National Nurses Day is celebrated annually on May 6 to raise awareness on the important role nurses play in society. The day marks the beginning of National Nurses Week, which ends on May 12, the birthday of Florence Nightingale (1820–1910). On May 13, 1908, 113 years ago, President Theodore Roosevelt signed the Naval Appropriations Bill authorizing the establishment of the Navy Nurse Corps. The original cadre of women to serve in the U.S. Navy as nurses were known as the “sacred twenty.” The group included Lenah Sutcliff Higbee, the first female to receive the Navy Cross. For more on Navy nurses and Navy medicine, go to NHHC’s website.
Military Spouse Appreciation Day—May 7
On May 7, National Military Spouse Appreciation Day will be celebrated to honor the contributions of the military spouse. America’s military spouses are the backbone of support for our nation’s military and are the silent heroes essential to the strength of the nation. Their service to this country is as important as that of service members in that they are there during the mission, deployments, reintegration, and reset. Military spouses embody service to our country and love for the service member who carries out the duties that keep our country safe. Especially on Friday, May 7, thank a military spouse for their service.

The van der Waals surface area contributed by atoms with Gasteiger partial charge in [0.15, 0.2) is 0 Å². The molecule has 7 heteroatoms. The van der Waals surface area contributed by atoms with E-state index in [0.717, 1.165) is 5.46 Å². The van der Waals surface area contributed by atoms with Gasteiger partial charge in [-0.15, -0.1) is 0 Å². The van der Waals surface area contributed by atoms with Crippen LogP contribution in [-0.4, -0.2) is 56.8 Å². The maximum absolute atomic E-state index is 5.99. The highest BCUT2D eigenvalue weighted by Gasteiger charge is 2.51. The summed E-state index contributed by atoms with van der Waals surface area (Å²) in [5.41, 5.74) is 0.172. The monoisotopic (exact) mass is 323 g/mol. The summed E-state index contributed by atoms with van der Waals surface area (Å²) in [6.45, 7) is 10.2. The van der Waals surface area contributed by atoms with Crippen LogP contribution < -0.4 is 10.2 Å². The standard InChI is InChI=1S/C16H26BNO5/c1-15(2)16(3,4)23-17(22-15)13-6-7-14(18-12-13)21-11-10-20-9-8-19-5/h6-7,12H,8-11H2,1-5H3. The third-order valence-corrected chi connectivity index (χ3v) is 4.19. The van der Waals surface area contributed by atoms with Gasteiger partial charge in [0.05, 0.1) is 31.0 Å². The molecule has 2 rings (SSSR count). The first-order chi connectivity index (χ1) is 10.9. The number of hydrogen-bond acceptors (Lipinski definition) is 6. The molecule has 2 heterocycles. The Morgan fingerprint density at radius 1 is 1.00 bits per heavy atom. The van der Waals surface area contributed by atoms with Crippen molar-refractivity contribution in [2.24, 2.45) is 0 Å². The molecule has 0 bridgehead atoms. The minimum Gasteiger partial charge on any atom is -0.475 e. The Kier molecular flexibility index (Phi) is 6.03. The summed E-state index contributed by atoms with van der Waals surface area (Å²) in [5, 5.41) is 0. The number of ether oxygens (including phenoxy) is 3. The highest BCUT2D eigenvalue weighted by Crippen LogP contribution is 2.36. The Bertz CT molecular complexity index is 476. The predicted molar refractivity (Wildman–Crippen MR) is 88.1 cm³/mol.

First American in Space—60 Years Ago
On May 5, 1961, Navy Cmdr. Alan Shepard, Jr., made the first U.S. manned space flight. On the flight, Shepard did not orbit Earth, but ascended 116 miles into space before his splash-down. The flight lasted about 15 minutes. USS Lake Champlain was selected as the primary recovery ship for the flight. Lake Champlain sailed to the recovery area on May 1 and was on station when Sheppard splashed down in spacecraft Freedom 7, some 300 miles downrange from Cape Kennedy, FL. Helicopters from the carrier visually followed the descent of the capsule and were over the astronaut two minutes after the spacecraft hit the water. The crew skillfully recovered Sheppard and Freedom 7 and carried them safely to Lake Champlain's flight deck. Shepard, who suffered from an inner ear disorder that was eventually corrected by surgery, would not return to space until about 10 years later. He was the commander of the Apollo XIV mission, Jan. 31–Feb. 9, 1971. Shepard’s Apollo mission was the third manned lunar landing. For more on the Navy’s role in space exploration, go to NHHC’s website.
Ship Named after Navy Nurse Lenah Higbee Christened
The U.S. Navy recently christened USS Lenah Sutcliffe Higbee during a ceremony at the Ingalls Ship Yard in Pascagoula, MS. The Arleigh Burke–class destroyer holds special meaning for the Navy medicine community. The ship’s namesake—Lenah Higbee—entered the service in 1908 and became part of the “sacred twenty,” the first nurses (and women) in the U.S. Navy. Just three years later, Higbee rose to the leadership of the corps, becoming its second superintendent—the forerunner of today’s Director of Nurse Corps. “As the 26th Director of the Navy Nurse Corps, I recognize that I am here in no small part because of the vision, initiative, and conspicuous achievements of this great warship’s namesake,” said Rear Adm. Cynthia A. Kuehner. “As the second superintendent, she led the Navy Nurse Corps with awe-inspiring distinction. In this evening’s ceremony, we celebrate her legacy. We honor her service. And we ensure that the permanence of her indomitable spirit is enshrined and revered by all who behold her.” For more, read the U.S. Navy press release. For more on women in the U.S. Navy, go to NHHC’s website.
Jaguars Coach Urban Meyer visits USS Delbert D. Black